It is the same attitude we hear with platitudes of motherhood statements from our now Prime Minister, who suggests, without any evidence whatsoever, that a ‘Voice to Parliament’ bestowed upon us through the virtuous act of symbolic gesture by this government is what is going to empower us. This government has yet to demonstrate how this proposed voice will deliver practical outcomes and unite, rather than drive a wedge further between Indigenous and non-Indigenous Australia. And, no, Prime Minister, we don’t need another handout, as you have described the Uluru statement to be. No – we Indigenous Australians have not come to agreement on this statement, as you have also claimed. It would be far more dignifying if we were recognised and respected as individuals in our own right who are not simply defined by our racial heritage but by the content of our character.

For all the symbolism and the ‘recognition’ the left claims it provides to Indigenous Australians, the left continues to ignore Indigenous communities. The lifting of alcohol bans in dry communities, despite the warnings from elders will see the scourge of alcoholism and violence return to those communities. Coupled with this, we see the removal of the cashless debit card, which allowed countless families on welfare to feed their children rather than seeing the money claimed by kinship demand from alcoholics, substance abusers and gamblers in their own family group. I could not offer two more appalling examples of legislation pushed by left-wing elites guaranteed to worsen the lives of Indigenous people. Yet at the same time we spend days and weeks each year recognising Aboriginal Australia in many ways—in symbolic gestures that fail to push the needle one micro-millimetre toward improving the lives of the most marginalised in any genuine way.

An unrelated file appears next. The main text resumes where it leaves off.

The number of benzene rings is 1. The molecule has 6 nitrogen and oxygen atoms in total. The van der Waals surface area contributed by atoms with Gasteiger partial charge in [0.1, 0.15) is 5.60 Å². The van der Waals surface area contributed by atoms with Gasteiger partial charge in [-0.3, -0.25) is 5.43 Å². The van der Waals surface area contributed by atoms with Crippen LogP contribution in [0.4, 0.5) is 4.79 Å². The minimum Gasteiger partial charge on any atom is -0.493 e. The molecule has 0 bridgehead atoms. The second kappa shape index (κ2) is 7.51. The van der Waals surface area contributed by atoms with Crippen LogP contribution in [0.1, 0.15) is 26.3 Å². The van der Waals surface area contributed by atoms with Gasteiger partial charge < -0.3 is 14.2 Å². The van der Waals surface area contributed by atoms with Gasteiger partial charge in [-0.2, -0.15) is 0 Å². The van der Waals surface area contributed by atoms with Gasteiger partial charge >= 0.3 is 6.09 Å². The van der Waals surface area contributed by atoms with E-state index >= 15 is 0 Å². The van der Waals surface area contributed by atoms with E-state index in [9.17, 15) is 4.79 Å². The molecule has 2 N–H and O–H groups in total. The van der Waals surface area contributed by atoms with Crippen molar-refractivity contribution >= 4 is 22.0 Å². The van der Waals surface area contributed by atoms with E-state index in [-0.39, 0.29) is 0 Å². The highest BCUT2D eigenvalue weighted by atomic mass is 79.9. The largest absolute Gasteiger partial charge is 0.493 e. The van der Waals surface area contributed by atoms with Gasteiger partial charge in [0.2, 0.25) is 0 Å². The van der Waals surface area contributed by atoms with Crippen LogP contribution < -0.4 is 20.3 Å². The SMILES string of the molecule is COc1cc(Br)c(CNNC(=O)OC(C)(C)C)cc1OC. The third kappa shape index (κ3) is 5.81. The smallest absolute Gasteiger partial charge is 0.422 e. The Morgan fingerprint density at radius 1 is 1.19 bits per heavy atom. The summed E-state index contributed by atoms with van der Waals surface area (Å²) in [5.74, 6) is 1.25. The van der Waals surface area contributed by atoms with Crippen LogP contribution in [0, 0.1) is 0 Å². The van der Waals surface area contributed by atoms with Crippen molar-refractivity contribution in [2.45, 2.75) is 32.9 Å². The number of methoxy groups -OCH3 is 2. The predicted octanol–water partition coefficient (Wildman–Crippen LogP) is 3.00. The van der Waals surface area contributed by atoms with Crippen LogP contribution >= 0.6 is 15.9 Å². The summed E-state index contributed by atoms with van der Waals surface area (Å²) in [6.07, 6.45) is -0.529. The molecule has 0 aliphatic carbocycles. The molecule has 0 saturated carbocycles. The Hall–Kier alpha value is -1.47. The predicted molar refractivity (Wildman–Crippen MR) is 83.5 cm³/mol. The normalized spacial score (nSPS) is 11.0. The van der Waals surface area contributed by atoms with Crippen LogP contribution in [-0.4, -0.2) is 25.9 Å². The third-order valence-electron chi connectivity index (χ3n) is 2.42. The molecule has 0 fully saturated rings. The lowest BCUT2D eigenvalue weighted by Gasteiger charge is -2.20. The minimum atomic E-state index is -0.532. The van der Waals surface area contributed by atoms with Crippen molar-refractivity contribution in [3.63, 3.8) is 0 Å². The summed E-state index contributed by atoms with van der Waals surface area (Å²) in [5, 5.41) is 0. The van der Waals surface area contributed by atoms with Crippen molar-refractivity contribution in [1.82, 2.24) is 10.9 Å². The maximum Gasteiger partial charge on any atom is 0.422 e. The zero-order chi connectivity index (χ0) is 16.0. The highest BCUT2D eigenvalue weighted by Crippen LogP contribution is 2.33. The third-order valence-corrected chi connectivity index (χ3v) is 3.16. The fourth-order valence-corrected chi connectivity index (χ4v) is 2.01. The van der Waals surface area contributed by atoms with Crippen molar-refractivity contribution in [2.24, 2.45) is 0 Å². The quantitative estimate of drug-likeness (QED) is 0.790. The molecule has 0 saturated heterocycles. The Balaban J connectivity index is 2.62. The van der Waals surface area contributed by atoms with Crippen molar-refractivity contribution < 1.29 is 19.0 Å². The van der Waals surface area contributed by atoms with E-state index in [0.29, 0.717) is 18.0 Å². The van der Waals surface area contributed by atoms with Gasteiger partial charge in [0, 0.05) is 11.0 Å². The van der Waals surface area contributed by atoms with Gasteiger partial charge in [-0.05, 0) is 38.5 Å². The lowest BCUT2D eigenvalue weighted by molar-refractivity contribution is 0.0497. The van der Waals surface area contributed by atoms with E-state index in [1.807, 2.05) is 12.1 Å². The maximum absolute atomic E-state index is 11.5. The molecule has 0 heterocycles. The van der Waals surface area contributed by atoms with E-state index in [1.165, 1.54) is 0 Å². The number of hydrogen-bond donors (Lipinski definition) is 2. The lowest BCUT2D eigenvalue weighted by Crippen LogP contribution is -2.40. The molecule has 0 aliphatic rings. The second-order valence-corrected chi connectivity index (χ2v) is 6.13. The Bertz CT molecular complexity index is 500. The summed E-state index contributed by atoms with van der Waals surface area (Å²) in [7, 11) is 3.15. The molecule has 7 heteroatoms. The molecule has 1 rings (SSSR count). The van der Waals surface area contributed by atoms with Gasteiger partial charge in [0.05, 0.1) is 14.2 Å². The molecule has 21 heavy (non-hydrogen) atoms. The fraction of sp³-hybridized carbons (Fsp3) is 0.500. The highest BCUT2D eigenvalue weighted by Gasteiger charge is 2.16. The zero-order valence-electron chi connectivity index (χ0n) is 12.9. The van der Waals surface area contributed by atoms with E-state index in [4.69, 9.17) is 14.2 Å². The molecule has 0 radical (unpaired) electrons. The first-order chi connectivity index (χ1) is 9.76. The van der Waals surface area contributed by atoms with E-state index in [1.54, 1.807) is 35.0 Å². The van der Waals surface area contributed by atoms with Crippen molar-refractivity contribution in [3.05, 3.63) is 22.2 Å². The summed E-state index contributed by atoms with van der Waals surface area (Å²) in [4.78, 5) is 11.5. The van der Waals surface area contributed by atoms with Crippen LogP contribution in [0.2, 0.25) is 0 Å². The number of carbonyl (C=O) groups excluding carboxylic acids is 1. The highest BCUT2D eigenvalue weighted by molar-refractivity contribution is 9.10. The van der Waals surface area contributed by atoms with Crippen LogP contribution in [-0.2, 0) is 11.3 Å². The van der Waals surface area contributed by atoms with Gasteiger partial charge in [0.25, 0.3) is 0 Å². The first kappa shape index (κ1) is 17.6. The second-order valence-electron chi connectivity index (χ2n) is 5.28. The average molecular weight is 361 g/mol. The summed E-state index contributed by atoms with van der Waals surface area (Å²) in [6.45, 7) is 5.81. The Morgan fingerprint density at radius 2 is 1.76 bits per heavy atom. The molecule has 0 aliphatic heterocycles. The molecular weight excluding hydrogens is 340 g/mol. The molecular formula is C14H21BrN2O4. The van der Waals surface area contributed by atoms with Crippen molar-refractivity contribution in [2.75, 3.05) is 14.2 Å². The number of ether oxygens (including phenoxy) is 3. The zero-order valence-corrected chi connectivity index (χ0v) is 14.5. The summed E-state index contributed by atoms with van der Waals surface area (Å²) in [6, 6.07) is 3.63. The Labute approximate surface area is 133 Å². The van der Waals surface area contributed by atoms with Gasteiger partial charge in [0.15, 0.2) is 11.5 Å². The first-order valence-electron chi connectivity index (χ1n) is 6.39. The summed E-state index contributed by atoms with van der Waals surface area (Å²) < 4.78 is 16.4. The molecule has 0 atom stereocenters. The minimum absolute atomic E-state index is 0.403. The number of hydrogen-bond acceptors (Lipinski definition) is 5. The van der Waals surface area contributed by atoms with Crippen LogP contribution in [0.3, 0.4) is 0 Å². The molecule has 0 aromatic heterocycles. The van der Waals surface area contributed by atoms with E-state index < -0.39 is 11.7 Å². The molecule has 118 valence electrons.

The left are more interested in symbolism than outcomes. Symbolism is easy. Creating a symbol is a one-off act that doesn’t require diligence and persistence. Once it’s done it’s done, and you can move on to the next symbol of your virtue. Achieving outcomes is hard. There are no easy wins and achievement is measured not on the front page of a newspaper but over years and decades of hard work. Every Labor prime minister since Gough Whitlam has preferred the symbolism of their own ‘Whitlam moment’. When I see the photo of Whitlam towering over Vincent Lingiari, pouring sand into his hands, I think of what the sand symbolises.

It symbolises welfare dependency, unlimited access to all that is destructive in the modern world but no tools to manage it, our land back but without the ability to create economic independence, failure of access to private home and land ownership, copious amounts of virtue-signalling and the message that only the government can bestow power upon us Aboriginal folk.

There is no better example of how politicians of the left think than former prime minister Kevin Rudd’s statements about the voice. He describes suggestions the voice will produce a ‘three-chambered parliament’ with ‘activist judges overruling parliament and lawyers lining their pockets’ as ‘fanciful’. But he ignores the history of activist judges doing exactly what he said won’t happen. Rudd is happy to write articles about the symbolism of the voice, but he has never shown any interest or support for the concerns I have raised as an Aboriginal woman about the plight of our families, children and women around domestic and family violence. Perhaps that is Rudd’s true ‘Whitlam moment’. Whitlam stigmatised assimilation and promoted self-determination. In other words, instead of providing Aboriginal Australia with the tools to progress with a modern world, Aboriginal Australia was left to its own devices and separated from the rest of the country. Left to languish in spiritual connection to the land under control of land council CEOs, lawyers and anthropologists.